Target Breach – Part II: What Does This Say About The PCI DSS?

As I stated in my previous article Target Breach: What Does This Say About Their QSA?, the more naive questions that inevitably follow a major breach like this revolve around a couple of things:

  1. What good is the PCI Data Security Standard if this kind of thing still happens, and;
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  2. What did the QSA do wrong?

Both of these questions are the WRONG questions to ask, and display an ignorance of good security practices, the PCI compliance assessment process, and the intent of the PCI standard itself.

First, the intent of the standard was never to prevent beaches from happening entirely, that’s impossible, so the intent was always to REDUCE the instances of breaches to a point that can be considered ‘best efforts’. Every other standard or security framework out there use phrases like ‘reasonable’ or ‘appropriate’, and make absolutely no effort whatsoever to help you figure out what these things mean in your environment.

PCI went the other way, and explicitly implied (by the very nature of the DSS) that if you implement all of the controls, that the resulting risk reduction was good enough. Not once did they ever say PCI compliance was actual security, and not once did they ever say that you should stop your security program AT compliance. The PCI DSS has always been, and will always BE a minimum set of controls around a single form of data, and should NEVER have been seen as enough security for your business.

So, ANY individual who is surprised when a company that has achieved compliance is breached, should do their homework before pointing fingers. Target was an enormously valuable prize for thieves, and warranted an effort far above anything PCI compliance, or maybe even good security, could have hoped to prevent.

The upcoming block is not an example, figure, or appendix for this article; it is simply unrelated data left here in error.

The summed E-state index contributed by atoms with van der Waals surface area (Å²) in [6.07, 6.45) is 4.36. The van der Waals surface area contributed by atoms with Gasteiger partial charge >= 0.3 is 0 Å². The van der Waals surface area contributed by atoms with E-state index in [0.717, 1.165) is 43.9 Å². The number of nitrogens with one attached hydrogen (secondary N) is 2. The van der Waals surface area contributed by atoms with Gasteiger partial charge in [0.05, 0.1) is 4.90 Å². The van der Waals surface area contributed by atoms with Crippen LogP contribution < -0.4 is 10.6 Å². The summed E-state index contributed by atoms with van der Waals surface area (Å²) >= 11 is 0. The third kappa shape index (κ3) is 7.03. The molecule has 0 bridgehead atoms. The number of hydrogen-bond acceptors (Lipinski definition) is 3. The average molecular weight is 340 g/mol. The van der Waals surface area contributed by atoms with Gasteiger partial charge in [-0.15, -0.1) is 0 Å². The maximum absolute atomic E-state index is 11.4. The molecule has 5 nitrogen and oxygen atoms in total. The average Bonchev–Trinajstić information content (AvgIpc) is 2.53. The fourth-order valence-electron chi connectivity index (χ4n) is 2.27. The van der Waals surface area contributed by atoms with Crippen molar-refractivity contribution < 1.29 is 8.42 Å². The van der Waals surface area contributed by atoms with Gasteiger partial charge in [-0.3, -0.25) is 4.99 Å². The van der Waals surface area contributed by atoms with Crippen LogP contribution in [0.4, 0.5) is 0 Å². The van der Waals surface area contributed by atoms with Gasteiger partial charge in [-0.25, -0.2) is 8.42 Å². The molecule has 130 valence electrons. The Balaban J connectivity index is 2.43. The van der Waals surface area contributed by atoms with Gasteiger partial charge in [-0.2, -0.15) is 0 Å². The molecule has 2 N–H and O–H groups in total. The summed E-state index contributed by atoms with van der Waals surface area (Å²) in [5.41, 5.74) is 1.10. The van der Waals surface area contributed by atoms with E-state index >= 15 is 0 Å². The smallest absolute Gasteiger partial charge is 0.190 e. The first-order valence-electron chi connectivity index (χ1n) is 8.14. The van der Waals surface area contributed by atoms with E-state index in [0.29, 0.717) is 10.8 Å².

As for the QSA, you just have to look at the assessment process itself to see that the PCI DSS should never be confused with either a comprehensive security framework, or even a reasonable assessment of compliance. Any standard that allows both sampling, AND point-in-time validation, can only ever be seen as scratching the surface, especially with an organisation the size, distribution, and complexity of Target. There is simply far too much that the QSA will not see in a given year to point fingers in that direction.

Sampling is a privilege, not a right, and has to be earned. You start at 100%, and work down from there, and to even allow sampling in the first place, a few things must be in place:

  1. Standardised Builds: Just because every Windows system is built from the same base image (for example), does not mean that all Windows systems can be sampled randomly. Every system function, location, admin team, etc. must be taken into account, and a justifiable cross section of systems included.
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  2. Centralised Maintenance/Management: For sampling to be valid, it must be shown that ALL systems in the environment are maintained identically. From patching, to updates, to anything else that affects the ‘like’ systems, uniformity must be demonstrated.
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  3. Centralised Monitoring: Unless all systems in the estate where sampling is proposed are monitored centrally, each distinct monitoring unit must be handled separately.

In other words, unless you can show how the systems are configured identically, managed identically, and monitored identically, sampling is not an option. Even with this in place, the potential gaps are significant.

As for the point-in-time aspect, even the cards brands themselves don’t understand that at the time of compliance, the assessment process allows validation evidence that’s 364 days old. There is nothing in the DSS, or any other document produced by the SSC, that states that validation evidence cannot be more than x days/months old.

Instead, it seems to be assumed that the RE-certification process, including evidence gathering, happens in the last few weeks of the compliance cycle. It simply does not work that way. Unless you provide a list of evidence / remediation requirements MONTHS in advance of your client’s compliance deadline, any surprises can either prevent re-compliance, and/or create significant internal re-tasking. So, generally, this will involve collecting evidence 6 months old at a minimum.

A lot can happen in 6 months.

As I stated at the end of my previous blog on the Target breach, the fault – IF there is any – lies with Target stopping their security program at just PCI compliance. If they didn’t stop there, and had gone above and beyond, then it’s just one of those things, hopefully a lesson learned, and we should all focus on something a little more constructive.

Like getting away from the use of credit cards for example…